Six Ways To Boost Your Photography Income

Six Ways To Boost Your Photography Income

The recent closure of portrait studios in Sears and Walmart stores sent a chill through the photography community and the news arrived only a few weeks after Olan Mills, another big name in portrait photography, closed their doors.

The shocking and sudden demise of Olan Mills and CPI, the dominant players in family portrait photography and the companies running the portrait studios in big box retail stores, must surely signal some troubling change in the photography market.

Actually, no, and this is good news for most professional photographers. What it signals is that photography as an industry can no longer support corporate overhead. At the top of almost every corporate structure are an office full of people drawing hefty salaries and bonuses but delivering very little in the way of productive work. Behind them are stockholders and investors who are also expecting a return on their money. The demise of CPI and Olan Mills signals that there is too much pricing pressure on the consumer side of the business to carry that much overhead.

Like all the other dinosaurs, corporate photography providers died out because their bulk required more resources than the market made available and they couldn’t adapt to the new reality.

Everyone in the photography business is feeling the heat from low cost competition, yet that is nothing new. There has been the same kind of pricing pressure in photography since Kodak first introduced the Brownie in the 1800s and photography is still here.

Most photographers are not giant corporations trying to support massive overhead, they are lone wolf independent business people trying to pay the rent. You can survive where Olan Mills and CPI failed because you are lean and adaptable. You can diversify your service offerings and adjust your pricing and stay busy enough to make a living.

Here are six ways to expand your income as a photographer without spending a lot of extra money.

Pet Photography

People will spend crazy amounts of money on their pets, especially people who own show dogs and horses. Working with animals can make you crazy but, as long as you’re making your day rate, who cares? The best part is you can practice at adoption shelters and help find needy pets new homes while you learn the best angles for pet shots.

Stock Image Resale

There are few people making a living exclusively from stock photography, but that doesn’t mean you can’t use it to capture residual income from shots you’re already taking. If you’re a wedding photographer and have a particularly photogenic couple, considering offering them a small discount if you can market some of their shots to stock image companies. Since a lot of the time you’re shooting engagement shots anyway, use that time to get some fun couple activity shots that are always popular at stock image companies.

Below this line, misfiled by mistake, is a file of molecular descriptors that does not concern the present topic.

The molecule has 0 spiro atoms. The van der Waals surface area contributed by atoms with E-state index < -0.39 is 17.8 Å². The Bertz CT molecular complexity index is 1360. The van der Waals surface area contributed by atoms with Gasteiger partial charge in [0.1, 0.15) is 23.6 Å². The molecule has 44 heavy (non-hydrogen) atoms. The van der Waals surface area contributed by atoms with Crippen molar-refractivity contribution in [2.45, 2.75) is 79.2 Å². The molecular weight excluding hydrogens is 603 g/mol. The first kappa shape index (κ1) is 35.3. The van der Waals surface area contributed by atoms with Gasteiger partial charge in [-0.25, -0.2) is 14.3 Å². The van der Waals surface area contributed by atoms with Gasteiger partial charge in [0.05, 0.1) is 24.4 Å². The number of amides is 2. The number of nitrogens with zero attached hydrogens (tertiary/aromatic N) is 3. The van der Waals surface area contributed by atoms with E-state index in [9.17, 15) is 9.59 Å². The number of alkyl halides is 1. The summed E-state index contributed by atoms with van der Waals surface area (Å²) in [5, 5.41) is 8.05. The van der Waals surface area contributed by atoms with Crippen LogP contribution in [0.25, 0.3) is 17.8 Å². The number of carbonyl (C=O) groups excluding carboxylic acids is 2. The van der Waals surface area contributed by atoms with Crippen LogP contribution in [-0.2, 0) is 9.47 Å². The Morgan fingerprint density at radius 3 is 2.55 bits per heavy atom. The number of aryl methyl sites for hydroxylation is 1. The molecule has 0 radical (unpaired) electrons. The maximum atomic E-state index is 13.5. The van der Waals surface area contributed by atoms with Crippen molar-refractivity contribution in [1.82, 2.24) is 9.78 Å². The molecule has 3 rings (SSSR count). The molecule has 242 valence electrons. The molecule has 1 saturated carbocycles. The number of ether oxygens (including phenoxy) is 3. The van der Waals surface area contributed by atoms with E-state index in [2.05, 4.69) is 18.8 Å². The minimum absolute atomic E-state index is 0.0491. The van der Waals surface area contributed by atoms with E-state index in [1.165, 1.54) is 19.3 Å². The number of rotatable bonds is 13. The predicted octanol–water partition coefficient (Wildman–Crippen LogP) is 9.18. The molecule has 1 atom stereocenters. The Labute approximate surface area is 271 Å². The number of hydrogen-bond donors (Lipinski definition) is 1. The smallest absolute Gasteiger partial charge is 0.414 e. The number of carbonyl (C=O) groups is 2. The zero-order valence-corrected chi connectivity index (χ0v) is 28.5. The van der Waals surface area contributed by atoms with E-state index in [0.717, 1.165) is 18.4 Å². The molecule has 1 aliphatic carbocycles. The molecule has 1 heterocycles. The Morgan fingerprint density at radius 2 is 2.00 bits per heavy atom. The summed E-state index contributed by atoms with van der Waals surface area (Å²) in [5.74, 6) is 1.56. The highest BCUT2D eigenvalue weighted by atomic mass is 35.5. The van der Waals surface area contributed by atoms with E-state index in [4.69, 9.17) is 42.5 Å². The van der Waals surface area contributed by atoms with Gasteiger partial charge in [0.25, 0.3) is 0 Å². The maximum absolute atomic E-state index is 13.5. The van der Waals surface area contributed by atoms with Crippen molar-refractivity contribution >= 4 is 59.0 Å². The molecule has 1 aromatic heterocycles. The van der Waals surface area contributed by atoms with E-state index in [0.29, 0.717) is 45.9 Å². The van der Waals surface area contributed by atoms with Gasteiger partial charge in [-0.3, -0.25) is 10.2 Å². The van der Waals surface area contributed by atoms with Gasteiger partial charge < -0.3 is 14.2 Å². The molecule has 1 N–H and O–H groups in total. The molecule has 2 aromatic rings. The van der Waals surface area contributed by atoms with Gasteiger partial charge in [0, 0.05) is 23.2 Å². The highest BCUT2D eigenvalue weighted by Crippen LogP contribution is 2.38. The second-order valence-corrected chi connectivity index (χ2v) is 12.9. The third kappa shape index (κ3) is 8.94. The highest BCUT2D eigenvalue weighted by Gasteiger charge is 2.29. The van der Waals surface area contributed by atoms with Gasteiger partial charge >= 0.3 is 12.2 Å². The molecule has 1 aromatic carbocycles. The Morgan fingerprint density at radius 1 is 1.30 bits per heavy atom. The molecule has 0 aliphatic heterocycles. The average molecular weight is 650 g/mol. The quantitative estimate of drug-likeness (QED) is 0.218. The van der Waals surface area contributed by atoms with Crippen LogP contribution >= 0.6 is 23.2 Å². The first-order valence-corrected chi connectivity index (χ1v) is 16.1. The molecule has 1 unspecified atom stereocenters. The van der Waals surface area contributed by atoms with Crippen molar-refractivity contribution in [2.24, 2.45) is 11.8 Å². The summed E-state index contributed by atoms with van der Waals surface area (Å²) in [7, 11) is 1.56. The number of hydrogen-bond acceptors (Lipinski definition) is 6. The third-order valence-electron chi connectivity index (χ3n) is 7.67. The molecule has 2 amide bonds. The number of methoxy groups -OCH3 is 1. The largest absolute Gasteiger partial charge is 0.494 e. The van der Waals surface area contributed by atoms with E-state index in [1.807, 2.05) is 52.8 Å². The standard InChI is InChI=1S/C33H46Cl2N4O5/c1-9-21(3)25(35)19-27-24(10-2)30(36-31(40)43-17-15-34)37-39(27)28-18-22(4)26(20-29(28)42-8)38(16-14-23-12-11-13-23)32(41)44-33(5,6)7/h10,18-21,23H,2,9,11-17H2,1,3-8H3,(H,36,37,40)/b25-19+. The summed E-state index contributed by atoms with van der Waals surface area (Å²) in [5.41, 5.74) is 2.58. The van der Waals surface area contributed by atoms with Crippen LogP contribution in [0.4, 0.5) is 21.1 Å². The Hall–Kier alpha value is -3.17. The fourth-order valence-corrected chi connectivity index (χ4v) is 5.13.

You can do this almost anytime you’re going to be out shooting people or places. Sometimes the couple or business will not want their pictures being used in advertisements, respect that wish. When they don’t mind, it’s residual income for you. Not much but it all adds up, right?

Birth Photography

This is a step too far for me, but if you can stomach it and make gigs on short notice, new parents are frequently willing to spend the money to have a professional photographer on hand for their baby’s arrival. I know several photographers making enough money from doing birth photography that they’ve dropped the rest of their business to focus on kids.

Fantasy Portraits

I’m not talking about the Glamour Shots fakery, but seriously good fantasy portraits that require costuming and theatrical makeup. Whether the theme is pirates or the zombie apocalypse think about elaborate staging and green screen work. Those kinds of portraits will also involve elaborate price tags but you’ll find ways to keep prices in line and offer a product that is not easily duplicated by some kid with a couple hundreds dollars in cheap lights.

Real-Time Photography

For the technically gifted finding ways to get your shots up on a web site accessible to mobile devices in time frames measured in minutes will be a huge selling point for wedding and event photography. If you can find a way to let guests upload their own smartphone shots in a separate area, you can co-opt the peanut gallery and use their shots to bolster your social imaging system.

Corporate Portraits

Shooting CEO and corporate officer portraits means being able to take your portrait show on the road, set up your lights in tight spaces and get busy people to focus on you for five minutes. If any of that sounds easy, then you’ve likely never tried it. Being able to do all that on short notice, when companies have their execs in town for board meetings and special events, will bring you a surprising amount of business. The good news is that big companies have a lot of turnover in the executive ranks and, if you do good work, expect to get called back again and again to the same places.

With the exceptions of real-time photography and fantasy portraits, you can offer almost any of these services to your photography business without adding a lot of expense. The same portable lighting kit you use for weddings and events will work with corporate portraits if you add some shoot-through umbrellas and a couple softboxes. A portable background hangar will work for your wedding reception photo booth besides pet photography.

The difference between you and the big corporate photography companies is craft, creativity, and flexibility. You can still make a living where they failed.